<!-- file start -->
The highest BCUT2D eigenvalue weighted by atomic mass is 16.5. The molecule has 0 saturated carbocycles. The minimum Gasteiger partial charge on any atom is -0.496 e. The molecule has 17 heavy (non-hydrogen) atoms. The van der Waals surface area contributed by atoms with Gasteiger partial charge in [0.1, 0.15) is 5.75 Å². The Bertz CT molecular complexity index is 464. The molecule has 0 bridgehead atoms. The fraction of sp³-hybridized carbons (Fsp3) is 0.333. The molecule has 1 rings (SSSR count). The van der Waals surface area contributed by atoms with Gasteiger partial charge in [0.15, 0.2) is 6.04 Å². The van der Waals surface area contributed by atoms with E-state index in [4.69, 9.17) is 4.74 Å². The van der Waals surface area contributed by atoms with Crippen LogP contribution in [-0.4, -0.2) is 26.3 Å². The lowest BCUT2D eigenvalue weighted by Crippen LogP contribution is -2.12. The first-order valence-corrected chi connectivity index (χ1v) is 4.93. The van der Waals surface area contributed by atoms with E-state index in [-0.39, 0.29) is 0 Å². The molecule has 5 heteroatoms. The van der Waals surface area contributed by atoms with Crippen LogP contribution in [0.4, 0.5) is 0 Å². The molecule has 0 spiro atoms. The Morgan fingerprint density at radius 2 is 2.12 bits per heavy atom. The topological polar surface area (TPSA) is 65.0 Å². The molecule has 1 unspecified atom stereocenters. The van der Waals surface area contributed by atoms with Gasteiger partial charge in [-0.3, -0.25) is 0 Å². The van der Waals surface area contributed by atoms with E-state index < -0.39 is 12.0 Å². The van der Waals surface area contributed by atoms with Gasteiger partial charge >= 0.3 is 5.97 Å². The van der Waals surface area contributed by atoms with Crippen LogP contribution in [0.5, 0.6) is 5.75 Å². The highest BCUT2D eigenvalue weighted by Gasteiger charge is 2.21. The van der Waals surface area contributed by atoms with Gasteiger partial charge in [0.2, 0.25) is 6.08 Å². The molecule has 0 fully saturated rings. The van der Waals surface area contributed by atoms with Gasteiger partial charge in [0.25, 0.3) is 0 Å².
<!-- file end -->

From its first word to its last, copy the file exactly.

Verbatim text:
The highest BCUT2D eigenvalue weighted by atomic mass is 16.5. The molecule has 0 saturated carbocycles. The minimum Gasteiger partial charge on any atom is -0.496 e. The molecule has 17 heavy (non-hydrogen) atoms. The van der Waals surface area contributed by atoms with Gasteiger partial charge in [0.1, 0.15) is 5.75 Å². The Bertz CT molecular complexity index is 464. The molecule has 0 bridgehead atoms. The fraction of sp³-hybridized carbons (Fsp3) is 0.333. The molecule has 1 rings (SSSR count). The van der Waals surface area contributed by atoms with Gasteiger partial charge in [0.15, 0.2) is 6.04 Å². The van der Waals surface area contributed by atoms with E-state index in [4.69, 9.17) is 4.74 Å². The van der Waals surface area contributed by atoms with Crippen LogP contribution in [-0.4, -0.2) is 26.3 Å². The lowest BCUT2D eigenvalue weighted by Crippen LogP contribution is -2.12. The first-order valence-corrected chi connectivity index (χ1v) is 4.93. The van der Waals surface area contributed by atoms with E-state index in [-0.39, 0.29) is 0 Å². The molecule has 5 heteroatoms. The van der Waals surface area contributed by atoms with Crippen LogP contribution in [0.4, 0.5) is 0 Å². The molecule has 0 spiro atoms. The Morgan fingerprint density at radius 2 is 2.12 bits per heavy atom. The topological polar surface area (TPSA) is 65.0 Å². The molecule has 1 unspecified atom stereocenters. The van der Waals surface area contributed by atoms with Gasteiger partial charge in [-0.3, -0.25) is 0 Å². The van der Waals surface area contributed by atoms with E-state index < -0.39 is 12.0 Å². The van der Waals surface area contributed by atoms with Gasteiger partial charge >= 0.3 is 5.97 Å². The van der Waals surface area contributed by atoms with Crippen LogP contribution in [0.5, 0.6) is 5.75 Å². The highest BCUT2D eigenvalue weighted by Gasteiger charge is 2.21. The van der Waals surface area contributed by atoms with Gasteiger partial charge in [0.2, 0.25) is 6.08 Å². The molecule has 0 fully saturated rings. The van der Waals surface area contributed by atoms with Gasteiger partial charge in [0.25, 0.3) is 0 Å².